The 1980s was possibly the boldest decade in modern fashion history, a magical era of over-the-top silhouettes, teased perms and saturated colors. They were the years of puffed shoulders and power suits, flashy skirts and spandex leggings, velour, leg warmers and voluminous parachute pants.
Before the stock market crash of 1987, the world was getting richer and our wardrobes filled with overt displays of wealth: Christian Lacroix's bold, theatrical designs, Azzadine Alaia's figure-clinging dresses and Thierry Mugler's angular shoulders.
Japanese designers like Yohji Yamamoto, Issey Miyake and Comme de Garcons' Rei Kawakubo embodied a new cool, adding sculptural shapes into the mix. They became coveted names among tastemakers and played a major role in defining black as the ultimate "it" color. As Yamamoto once said, "Black can swallow light, or make things look sharp. But above all black says this: 'I don't bother you - don't bother me!"
Many '80s trends have resurfaced in recent seasons -- both on and off the runway: Marc Jacobs inflated shoulders, Gucci brought back glitter and Tom Ford and JW Anderson added feathers to their ensembles. Celine, Louis Vuitton and Max Mara are a few of the many brands that have reimagined the power suit. And neon, it seems, is just as popular as ever.
Love them or loathe them, these trends are a clear sign that we're still obsessed with the '80s.
Yuppies, Punks and Party Queens
Eclecticism dominated much of the decade. The punk-rock aesthetic of the late '70s -- oversized leather sets, skin-tight trousers and lace -- continued to evolve and was honed on stage by Madonna, Annie Lennox and Boy George.
Vivienne Westwood also incorporated it into her early collections, including her 1981 debut catwalk show, "Pirate to the 1982 Buffalo Girls / Nostalgia of Mud," and "Punkature" in 1983, which featured distressed, recycled-looking "hillbilly" garments.
Political fashion was also part of the landscape. British designer Katharine Hamnett's T-shirts, which bore slogans like "Choose Life" and "58% Don't Want Pershing," were reflective of the era's social issues.
Then there were yuppies, an acronym for "young urban professionals," who championed showy materialism, in the form of designer labels, gold watches, swanky New York City penthouses and BMWs.
The entertainment world reflected these upwardly-mobile nouveaux riches in movies like Oliver Stone's "Wall Street" and "Bright Lights, Big City," a 1988 drama based on the eponymous novel by Jay McInerney.
Fashion gave them a wardrobe by way of oversized blazers with shiny buttons, pinstripe two-pieces and sweaters draped over the shoulders, preferably from Ralph Lauren.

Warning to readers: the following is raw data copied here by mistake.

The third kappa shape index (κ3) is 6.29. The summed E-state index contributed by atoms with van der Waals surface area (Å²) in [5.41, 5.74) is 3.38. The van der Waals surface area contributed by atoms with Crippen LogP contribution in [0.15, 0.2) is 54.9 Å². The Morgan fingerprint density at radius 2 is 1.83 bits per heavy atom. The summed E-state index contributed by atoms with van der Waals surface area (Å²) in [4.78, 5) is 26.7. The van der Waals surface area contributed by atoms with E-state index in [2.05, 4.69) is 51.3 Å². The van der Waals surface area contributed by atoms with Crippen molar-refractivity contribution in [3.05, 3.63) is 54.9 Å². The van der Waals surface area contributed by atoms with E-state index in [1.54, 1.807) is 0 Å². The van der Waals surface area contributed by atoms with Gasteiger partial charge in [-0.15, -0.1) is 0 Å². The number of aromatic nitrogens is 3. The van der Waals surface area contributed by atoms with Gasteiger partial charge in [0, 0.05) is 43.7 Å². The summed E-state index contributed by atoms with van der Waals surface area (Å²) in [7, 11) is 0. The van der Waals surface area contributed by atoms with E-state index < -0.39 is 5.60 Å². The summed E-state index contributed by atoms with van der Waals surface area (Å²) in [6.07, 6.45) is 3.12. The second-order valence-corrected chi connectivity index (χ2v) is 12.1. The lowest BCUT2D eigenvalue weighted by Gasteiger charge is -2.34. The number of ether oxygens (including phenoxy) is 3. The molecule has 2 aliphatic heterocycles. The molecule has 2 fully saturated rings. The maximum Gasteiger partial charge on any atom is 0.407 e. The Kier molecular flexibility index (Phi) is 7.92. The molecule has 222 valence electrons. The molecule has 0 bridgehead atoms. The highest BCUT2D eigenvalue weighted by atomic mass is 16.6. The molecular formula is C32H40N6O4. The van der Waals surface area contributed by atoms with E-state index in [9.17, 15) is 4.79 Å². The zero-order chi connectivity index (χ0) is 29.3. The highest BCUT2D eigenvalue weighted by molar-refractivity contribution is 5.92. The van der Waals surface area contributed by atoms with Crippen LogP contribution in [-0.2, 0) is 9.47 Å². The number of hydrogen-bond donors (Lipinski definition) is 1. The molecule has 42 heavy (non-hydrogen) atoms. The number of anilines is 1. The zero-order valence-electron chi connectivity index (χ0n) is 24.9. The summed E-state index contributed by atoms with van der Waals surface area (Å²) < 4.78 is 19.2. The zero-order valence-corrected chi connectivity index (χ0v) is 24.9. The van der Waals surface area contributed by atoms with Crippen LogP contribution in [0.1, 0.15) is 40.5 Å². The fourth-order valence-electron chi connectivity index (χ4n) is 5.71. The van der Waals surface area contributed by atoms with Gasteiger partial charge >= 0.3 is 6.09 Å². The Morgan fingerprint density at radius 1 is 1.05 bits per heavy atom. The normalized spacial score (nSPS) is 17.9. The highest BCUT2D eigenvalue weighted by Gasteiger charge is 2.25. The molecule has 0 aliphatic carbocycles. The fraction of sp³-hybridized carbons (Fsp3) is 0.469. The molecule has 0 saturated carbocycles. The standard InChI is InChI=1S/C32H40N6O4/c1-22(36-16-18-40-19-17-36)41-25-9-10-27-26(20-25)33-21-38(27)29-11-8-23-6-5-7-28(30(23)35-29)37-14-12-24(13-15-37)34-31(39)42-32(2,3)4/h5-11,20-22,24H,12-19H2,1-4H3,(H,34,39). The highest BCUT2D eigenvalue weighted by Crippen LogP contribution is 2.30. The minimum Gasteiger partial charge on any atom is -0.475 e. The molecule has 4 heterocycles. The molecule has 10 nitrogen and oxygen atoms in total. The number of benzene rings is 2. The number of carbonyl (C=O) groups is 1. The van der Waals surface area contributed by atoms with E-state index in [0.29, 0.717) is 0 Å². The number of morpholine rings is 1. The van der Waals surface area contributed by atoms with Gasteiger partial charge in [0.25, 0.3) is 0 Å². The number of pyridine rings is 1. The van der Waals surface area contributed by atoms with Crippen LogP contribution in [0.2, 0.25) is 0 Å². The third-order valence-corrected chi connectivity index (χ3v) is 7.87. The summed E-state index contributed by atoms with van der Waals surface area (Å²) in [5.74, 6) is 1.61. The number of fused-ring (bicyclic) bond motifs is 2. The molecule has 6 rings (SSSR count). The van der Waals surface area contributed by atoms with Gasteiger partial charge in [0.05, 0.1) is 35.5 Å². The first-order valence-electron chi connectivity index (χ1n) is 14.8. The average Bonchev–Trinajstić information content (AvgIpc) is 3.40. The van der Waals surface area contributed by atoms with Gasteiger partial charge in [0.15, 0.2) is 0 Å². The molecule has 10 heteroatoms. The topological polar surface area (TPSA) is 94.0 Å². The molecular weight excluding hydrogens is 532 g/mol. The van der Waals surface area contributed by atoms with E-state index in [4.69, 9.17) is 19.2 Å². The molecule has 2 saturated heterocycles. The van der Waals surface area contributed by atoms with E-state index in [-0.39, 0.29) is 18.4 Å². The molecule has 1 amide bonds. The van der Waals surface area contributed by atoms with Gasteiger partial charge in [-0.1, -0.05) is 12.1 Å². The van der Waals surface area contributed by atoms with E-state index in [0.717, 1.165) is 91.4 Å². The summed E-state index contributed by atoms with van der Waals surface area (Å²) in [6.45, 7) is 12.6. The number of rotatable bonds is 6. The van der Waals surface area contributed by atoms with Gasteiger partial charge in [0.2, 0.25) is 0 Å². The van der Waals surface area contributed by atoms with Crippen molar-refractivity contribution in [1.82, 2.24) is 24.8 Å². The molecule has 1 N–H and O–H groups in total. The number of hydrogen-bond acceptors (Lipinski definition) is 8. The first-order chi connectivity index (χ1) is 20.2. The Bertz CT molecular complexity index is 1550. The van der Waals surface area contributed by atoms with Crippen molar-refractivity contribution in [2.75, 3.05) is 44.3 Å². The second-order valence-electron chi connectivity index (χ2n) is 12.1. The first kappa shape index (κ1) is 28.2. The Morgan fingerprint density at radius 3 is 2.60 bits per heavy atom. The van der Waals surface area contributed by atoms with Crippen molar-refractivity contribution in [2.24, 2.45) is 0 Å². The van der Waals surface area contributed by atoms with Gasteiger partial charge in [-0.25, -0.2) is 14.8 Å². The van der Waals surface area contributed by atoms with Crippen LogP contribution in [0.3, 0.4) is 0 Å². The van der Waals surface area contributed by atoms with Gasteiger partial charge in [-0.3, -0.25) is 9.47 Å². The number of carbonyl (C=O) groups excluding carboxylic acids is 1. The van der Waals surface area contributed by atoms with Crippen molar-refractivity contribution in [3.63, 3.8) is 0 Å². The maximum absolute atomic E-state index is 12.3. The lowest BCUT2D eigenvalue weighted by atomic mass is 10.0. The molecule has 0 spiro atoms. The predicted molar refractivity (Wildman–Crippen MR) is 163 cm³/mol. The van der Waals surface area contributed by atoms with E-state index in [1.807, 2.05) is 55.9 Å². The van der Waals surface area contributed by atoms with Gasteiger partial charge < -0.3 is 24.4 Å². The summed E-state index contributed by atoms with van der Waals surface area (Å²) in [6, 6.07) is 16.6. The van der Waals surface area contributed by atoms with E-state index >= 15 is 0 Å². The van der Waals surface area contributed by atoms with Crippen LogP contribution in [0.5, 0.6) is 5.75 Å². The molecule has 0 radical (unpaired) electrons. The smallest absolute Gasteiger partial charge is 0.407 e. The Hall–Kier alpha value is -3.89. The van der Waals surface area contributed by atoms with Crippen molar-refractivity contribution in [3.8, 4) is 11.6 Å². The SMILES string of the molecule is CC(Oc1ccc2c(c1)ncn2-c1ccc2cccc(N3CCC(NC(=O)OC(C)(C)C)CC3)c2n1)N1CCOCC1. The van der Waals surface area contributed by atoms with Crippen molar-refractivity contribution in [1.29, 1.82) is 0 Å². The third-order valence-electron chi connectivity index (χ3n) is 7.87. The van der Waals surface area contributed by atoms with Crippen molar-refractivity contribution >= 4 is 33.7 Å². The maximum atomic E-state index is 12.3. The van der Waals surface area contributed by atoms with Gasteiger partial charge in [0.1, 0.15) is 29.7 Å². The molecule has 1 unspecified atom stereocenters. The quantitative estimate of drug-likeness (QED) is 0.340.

Women aiming to break workplace glass ceilings embraced power suits and exaggerated silhouettes that gave the appearance of upside-down triangles, demanding attention in any room.
In the 1988 comedy "Working Girl," Melanie Griffiths' character Tess McGill best personified the look -- and the battle for women to get ahead -- with her big-shouldered, tailored jackets.
Away from stock portfolios and expensive properties, '80s styling had an "anything goes" attitude.
Brightly-colored, chunky accessories like plastic hoop earrings, rubber bracelets and shiny chain necklaces were a necessity, all the more so once they were sported by Cyndi Lauper and Salt-N-Pepa.
That same OTT palette defined makeup. In a radical departure from the natural style of the previous decade, deep red or glossy pink lips, overly filled-in brows, rainbow-colored eyeshadows and exaggerated blush were the biggest beauty trends, and were often paired with crimped or permed hair.
Patchwork and acid-washed denim were very much a thing, as were ruffles and off-the-shoulder dresses. Loud prints, mom jeans and "Top Gun"-inspired bomber jackets were everywhere too.
The '80s was fitness-obsessed, and leggings, sweatbands and stirrups became regular wardrobe fixtures due to the popularity of Jazzercize and workout videos.
Racquetball and aerobics legend Richard Simmons made short-shorts and skinny tank tops a look. And, movies like "Footloose," "Flashdance," "Staying Alive" and "Dirty Dancing" made it perfectly acceptable to burst into seemingly spontaneous dance routines. (We were already wearing legwarmers, so why not?)
Icons and Logos
Labels, logos and idols helped propel the '80s into the statement-making era we now remember it as.
Everyone wanted a pair of Ray-Ban Wayfarers, especially after a young Tom Cruise wore them in 1983's "Risky Business." Clever product placement also did wonders for Calvin Klein, whose underwear made it into Marty McFly's closet in "Back to the Future."
Our feet also presented another branding opportunity. Every kid in the world seemed to want a pair of Nike's Air Jordans, after Michael Jordan debuted them on court. (In May, a signed copy of Air Jordans from 1985 sold for more than half a million dollars, an auction record for a pair of sneakers). High-top Reebok sneakers were also the pinnacle of style -- as were Adidas Superstar kicks and matching tracksuits.
Guess, Benetton, Levi's, Tommy Hilfiger and Lacoste were all must-have labels. Different brands denoted which tribe you were in, but for the most part it was to each their own.
It's the sheer diversity of status symbols, sartorial choices and style icons that has made the '80s a time we still recall, mostly, with fondness. The playfulness and "more is more" glamour were simply too fun to forget.
Original article by Marianna Cerini appears on CNN
Photo courtesy of Burst